If there's one thing that makes me want to spit in someone's hair right now, it would have to be her garden. Any garden. Any girl. I don't have a garden this summer and she does and you know what? Wah. Or, as Silas would say, "Thas not fear."
The good news is, I'll probably survive, though I have said time and time again that I do my best thinking whilst weed-pulling and eyebrow-plucking, so here's to hoping my follicles kick it turbo-style, or we've got a long, senseless, disjointed summer ahead of us.
A year from now, I'll be rocking an urban garden of some kind.
Until then? I've got my Dad.
Growing up, we had a big ol' patch of dirt, with just enough rows of corn. We'd fight the weeds on a battlefield as dry as it was unforgiving. Wasn't nothing pretty about it.
It was bare bones, maybe even a little crude. It kept us out until the hazy air fell down around our shoulders and the dark closed in. We'd find our way inside where Mom would fry chicken patties to the tune of crickets.
Mustard and pickle chips, kitchen curtains hanging lank in a breeze-less window. That's just one verse of my childhood summers.
That garden, it was just fine. It grew bushels of beans and memories. It taught us some things about work and making do.
But I guess what I'm trying to say is, it didn't look anything like this. It was no Secret Garden. I never skipped around in the sweet peas.
Over recent years, Dad has ramped it up twenty-odd notches. Now, come late winter, he mobilizes a gargantuan indoor tiered greenhouse system that he designed and constructed himself. It's really quite a spectacle. He orders heirloom seeds and the tiny pots made of cow crud. He researches and mixes and concocts and tweaks. He tells us all about it.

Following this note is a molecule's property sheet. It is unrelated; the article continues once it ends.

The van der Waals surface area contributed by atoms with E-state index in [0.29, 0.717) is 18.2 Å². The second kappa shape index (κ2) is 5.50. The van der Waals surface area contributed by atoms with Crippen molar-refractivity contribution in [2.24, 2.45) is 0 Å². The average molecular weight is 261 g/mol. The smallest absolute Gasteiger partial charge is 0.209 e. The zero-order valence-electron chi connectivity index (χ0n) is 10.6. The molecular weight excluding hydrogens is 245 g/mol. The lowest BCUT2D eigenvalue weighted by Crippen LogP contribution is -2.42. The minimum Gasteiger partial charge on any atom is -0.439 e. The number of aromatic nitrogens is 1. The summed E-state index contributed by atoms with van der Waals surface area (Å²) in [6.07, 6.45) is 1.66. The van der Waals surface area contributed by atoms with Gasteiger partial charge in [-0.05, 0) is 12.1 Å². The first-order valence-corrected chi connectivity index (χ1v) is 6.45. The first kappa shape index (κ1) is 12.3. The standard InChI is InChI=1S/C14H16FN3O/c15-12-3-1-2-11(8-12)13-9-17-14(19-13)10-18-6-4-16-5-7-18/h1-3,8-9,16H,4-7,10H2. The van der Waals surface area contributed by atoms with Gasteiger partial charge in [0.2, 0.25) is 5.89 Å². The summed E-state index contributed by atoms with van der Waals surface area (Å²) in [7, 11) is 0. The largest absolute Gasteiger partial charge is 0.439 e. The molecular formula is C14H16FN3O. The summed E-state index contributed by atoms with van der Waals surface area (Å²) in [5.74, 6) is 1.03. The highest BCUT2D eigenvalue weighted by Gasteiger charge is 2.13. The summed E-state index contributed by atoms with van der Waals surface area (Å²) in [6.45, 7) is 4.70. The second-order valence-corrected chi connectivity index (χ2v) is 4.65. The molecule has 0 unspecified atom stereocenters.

When the earth is ready, the seedlings hunker down in beautiful raised boxes full of soil so fluffy, it's probably hand-whisked.
(I would not put it past him.)
And by late May (at least this year) he's pulling carrots and stewing over beets that are almost too big for their britches.
Last time I was there, three different people stopped by to check out his cages.
"I was told I'd better come look at his cages."
"She said I needed to come and see the cages."
Cages, cages, cages! (Love you forever, Jan Brady.)
Of course I had to nose on in and have a look.
So, if your Mr. Stripey always ends up sad and forlorn, his cage all askew, his cheeks in the mud, the Dwight Garber tomato cage just might be for you.
He tells me they're easy to make, the supplies are readily available, and they'll last, in his words, "Forever!"
Here's the skinny:
* Galvanized solid lock fixed-knot 12.5 gauge fencing wire (for one 19" diameter cage, you will need 65" of fencing) Dad's fencing has 6" spacing, which he believes to be ideal for reaching in and tending to the soil. He found his fencing through a local fencing company, but it is also readily available online (just Google the entire description and it will come up). Fencing should run around $1/foot (which translates to about $5/cage).
* 4" plastic zip-ties (8" were found to be too inflexible to work with) Any hardware store will carry these.
* Bolt cutters
Roll out your fencing, weighting the corners so it doesn't roll back up, and measure off 65". Cut as close to a fixed knot as possible with bolt cutters. Remove all wire "tails" so that you have knots at both ends, all the way down. Curl your fencing around and stack the knots together, the secure with a zip tie at each knot.
When cages are assembled and placed over plants, Dad suggests using velcro ties or zip ties to temporarily (just for the season) securing four cages together for added stability. If you do not plan to have several cages close together, you will want to stake your cage for extra stability.
Congratulations! You will never again waste money on a flimsy tomato cage.
(Just getting off the phone with my parents.)
Me: Well, I'm about to make Dad famous!
Mom: You made Dad famous the day you were born.